U Houston diversity exercise: Here’s the race, sex, etc. of 12 people. Now choose eight 'most deserving' to save from apocalypse
Students and faculty participating in a University of Houston-recommended diversity activity are given the identities and occasional biographical info of 12 individuals and tasked with deciding, as a group, which eight of them to save in the event of an apocalypse.
UH’s Center for Diversity and Inclusion links this game and numerous other “diversity exercises” on its website.
“The twelve persons listed below have been selected as passengers on a space ship for a flight to another planet because tomorrow the planet Earth is doomed for destruction,” the “Whom to Leave Behind” exercise tells participants. “Due to changes in space limitations, it has now been determined that only eight persons may go. Any eight qualify.”
These individuals include “a famous novelist with a physical disability,” “a female mov[i]e star who was recently the victim of a sexual assault,” and “a militant African-American medical student.”
Participants are instructed, by themselves, to rank the hypothetical individuals they “feel are most deserving to make the trip” and then agree, as a group, on which of the eight to save.
Another exercise is an icebreaker called the “Privilege Walk,” in which students and faculty line up and listen to different statements. If a person identifies with the statement, they either take one step forward or backward, depending on if the statement suggests one is privileged or disadvantaged.
“If you are a white male, take one step forward,” one of the statements reads.
“If your work and school holidays coincide with religious holidays that you celebrate, take one step forward,” reads another.
Yet a third prompt determines privilege based on being the target of identity-based jokes. At the end of the game, those who have taken the most steps forward are deemed the most privileged, and those who are the furthest back in the room being judged the least privileged.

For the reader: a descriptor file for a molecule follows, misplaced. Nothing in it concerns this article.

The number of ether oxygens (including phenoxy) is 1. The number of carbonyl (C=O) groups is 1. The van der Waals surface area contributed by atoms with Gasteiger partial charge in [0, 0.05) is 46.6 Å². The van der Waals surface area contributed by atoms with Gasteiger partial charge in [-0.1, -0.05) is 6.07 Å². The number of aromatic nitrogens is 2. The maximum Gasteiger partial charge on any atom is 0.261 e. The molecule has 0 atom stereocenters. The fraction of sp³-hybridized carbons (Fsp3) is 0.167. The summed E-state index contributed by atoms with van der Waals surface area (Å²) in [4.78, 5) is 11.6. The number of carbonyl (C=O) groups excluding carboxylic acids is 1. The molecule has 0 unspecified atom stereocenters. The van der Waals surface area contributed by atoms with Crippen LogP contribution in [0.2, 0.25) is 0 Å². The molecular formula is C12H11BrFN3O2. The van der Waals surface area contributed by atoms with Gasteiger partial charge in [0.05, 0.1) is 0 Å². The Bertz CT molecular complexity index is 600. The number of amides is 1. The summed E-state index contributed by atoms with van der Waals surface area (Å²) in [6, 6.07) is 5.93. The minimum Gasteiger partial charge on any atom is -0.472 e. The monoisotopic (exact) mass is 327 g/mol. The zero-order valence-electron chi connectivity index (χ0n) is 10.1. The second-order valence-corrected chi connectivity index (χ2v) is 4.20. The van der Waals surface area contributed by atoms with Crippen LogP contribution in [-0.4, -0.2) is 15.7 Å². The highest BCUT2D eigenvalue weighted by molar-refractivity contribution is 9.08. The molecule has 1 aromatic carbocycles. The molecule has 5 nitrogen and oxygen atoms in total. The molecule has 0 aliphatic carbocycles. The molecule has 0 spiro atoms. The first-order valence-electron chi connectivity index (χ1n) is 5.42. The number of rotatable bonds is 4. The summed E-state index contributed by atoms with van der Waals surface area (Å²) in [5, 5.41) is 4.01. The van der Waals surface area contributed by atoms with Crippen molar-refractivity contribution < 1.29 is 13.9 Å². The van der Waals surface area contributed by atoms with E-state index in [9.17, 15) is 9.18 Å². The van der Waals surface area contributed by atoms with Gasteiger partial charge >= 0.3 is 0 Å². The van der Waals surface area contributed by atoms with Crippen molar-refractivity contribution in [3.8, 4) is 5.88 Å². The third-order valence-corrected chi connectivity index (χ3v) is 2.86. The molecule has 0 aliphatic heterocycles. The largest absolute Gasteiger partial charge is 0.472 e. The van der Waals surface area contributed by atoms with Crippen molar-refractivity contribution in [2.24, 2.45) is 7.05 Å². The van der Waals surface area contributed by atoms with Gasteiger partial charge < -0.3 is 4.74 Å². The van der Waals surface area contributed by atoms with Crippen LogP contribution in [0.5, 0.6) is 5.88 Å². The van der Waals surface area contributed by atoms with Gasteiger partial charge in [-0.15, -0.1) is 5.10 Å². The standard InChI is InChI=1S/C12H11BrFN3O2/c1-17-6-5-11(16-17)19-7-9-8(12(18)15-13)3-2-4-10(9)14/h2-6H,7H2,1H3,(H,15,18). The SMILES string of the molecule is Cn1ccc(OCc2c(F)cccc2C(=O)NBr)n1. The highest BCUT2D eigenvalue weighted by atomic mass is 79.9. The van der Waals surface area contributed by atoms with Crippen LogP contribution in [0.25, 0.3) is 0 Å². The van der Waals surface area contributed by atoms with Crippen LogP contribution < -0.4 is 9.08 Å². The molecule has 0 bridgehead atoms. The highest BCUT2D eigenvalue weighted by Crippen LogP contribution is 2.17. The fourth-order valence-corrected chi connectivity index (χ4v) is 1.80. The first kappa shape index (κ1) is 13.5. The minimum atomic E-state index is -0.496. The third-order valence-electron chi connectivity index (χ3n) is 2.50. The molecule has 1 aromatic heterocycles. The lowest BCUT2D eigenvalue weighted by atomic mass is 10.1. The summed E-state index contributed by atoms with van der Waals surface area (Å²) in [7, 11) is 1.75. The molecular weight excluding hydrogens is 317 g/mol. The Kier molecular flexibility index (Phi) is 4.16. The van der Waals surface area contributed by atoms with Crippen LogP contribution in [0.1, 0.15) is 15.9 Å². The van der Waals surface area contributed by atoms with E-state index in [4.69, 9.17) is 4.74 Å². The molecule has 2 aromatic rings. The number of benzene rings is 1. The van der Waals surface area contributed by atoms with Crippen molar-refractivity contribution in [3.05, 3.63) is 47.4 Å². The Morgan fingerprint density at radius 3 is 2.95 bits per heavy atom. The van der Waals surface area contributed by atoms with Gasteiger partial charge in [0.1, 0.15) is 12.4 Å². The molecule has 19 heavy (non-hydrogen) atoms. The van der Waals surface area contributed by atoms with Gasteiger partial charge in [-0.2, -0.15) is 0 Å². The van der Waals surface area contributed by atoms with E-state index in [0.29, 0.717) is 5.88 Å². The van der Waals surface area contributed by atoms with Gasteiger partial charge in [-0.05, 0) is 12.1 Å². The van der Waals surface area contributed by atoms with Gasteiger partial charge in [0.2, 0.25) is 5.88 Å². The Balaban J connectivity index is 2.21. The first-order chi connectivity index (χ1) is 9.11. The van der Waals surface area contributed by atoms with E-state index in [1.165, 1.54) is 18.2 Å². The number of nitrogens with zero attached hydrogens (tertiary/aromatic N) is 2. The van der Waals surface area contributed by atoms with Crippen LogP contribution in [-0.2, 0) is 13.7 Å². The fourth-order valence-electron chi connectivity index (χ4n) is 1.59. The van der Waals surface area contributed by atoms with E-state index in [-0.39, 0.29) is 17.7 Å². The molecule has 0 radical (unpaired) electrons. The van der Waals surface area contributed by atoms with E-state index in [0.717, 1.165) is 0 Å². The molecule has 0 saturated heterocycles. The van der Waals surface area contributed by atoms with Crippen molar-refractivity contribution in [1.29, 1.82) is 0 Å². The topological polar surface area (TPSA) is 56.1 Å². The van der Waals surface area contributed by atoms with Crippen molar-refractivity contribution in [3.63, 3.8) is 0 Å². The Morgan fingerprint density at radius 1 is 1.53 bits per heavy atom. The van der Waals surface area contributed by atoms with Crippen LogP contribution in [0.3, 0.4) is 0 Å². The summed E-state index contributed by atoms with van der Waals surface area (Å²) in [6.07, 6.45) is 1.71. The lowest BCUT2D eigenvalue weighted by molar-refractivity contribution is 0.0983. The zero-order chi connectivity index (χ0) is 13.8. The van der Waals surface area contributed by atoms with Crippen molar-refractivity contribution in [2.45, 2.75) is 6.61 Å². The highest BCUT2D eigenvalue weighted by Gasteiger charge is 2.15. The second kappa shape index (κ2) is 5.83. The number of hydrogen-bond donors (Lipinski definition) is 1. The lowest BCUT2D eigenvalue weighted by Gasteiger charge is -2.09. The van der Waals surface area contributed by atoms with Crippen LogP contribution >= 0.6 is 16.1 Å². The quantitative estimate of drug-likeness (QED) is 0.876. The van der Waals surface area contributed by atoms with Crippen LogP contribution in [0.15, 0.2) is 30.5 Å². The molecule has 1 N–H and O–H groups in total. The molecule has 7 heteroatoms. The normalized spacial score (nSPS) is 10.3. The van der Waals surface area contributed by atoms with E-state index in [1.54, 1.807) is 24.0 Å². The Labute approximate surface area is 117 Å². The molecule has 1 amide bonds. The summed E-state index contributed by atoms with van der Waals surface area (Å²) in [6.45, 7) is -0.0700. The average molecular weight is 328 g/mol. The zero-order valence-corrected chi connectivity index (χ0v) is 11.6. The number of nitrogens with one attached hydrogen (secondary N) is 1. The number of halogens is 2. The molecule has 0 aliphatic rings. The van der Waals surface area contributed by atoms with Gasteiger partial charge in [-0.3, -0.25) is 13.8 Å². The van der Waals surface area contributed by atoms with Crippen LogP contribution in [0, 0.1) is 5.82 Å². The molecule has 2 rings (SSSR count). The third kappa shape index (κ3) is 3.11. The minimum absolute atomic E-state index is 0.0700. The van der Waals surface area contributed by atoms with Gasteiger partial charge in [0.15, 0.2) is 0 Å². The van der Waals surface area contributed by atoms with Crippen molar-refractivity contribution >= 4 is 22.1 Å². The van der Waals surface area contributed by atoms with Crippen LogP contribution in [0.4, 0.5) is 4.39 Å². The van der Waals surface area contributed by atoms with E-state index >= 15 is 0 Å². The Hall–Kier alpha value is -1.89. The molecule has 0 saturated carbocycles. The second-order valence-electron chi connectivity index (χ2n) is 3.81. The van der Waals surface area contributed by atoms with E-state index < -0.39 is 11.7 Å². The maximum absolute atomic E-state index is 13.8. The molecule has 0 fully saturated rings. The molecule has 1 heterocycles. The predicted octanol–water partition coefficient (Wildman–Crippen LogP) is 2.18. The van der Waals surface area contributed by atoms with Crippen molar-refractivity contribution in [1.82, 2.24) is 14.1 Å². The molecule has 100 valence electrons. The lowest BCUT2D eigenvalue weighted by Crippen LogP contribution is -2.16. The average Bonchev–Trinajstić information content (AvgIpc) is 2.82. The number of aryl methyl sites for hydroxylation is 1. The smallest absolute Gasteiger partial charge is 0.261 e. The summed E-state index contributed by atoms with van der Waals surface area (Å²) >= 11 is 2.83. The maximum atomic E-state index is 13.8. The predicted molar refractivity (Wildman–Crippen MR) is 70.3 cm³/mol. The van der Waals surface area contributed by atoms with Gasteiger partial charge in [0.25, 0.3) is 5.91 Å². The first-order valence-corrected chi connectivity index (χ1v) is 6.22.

The “Privilege Walk” seems to align with one of UH’s Student Life Diversity Learning Outcomes to “gain an understanding of their own cultural identities by building a self-awareness of their own biases, fears, and comfort levels.”
“There is so much separation in the political world and on college campuses painted in a negative light,” UH political science student Reagan McDonald told Campus Reform regarding the Privilege Walk, “but it is also important to see it in a positive and grateful [light], as well.”
Another exercise listed by UH is the “Person I Least Want to Be” activity, which asks students to choose which person they would least want to be among a list of imaginary profiles. The document listed on UH’s website gives examples of hypothetical profiles that participants can choose from, including a “Gay Student w/a good Support System on Campus” and “African-American Student (who went to a predominantly black high school).”
The purpose of this game is “to stimulate small and large group discussion about what it means to be in a minority group” and to “build empathy for students who may be seen as at a disadvantage academically, socially or otherwise.”
UH notes that these activities were not created by the UH Center for Diversity and Inclusion.
Campus Reform reached out to UH, in addition to the UH Center for Diversity and Inclusion and its director, Niya Blair, but did not receive a response in time for publication.
Follow the author of this article on Twitter: @ethanycai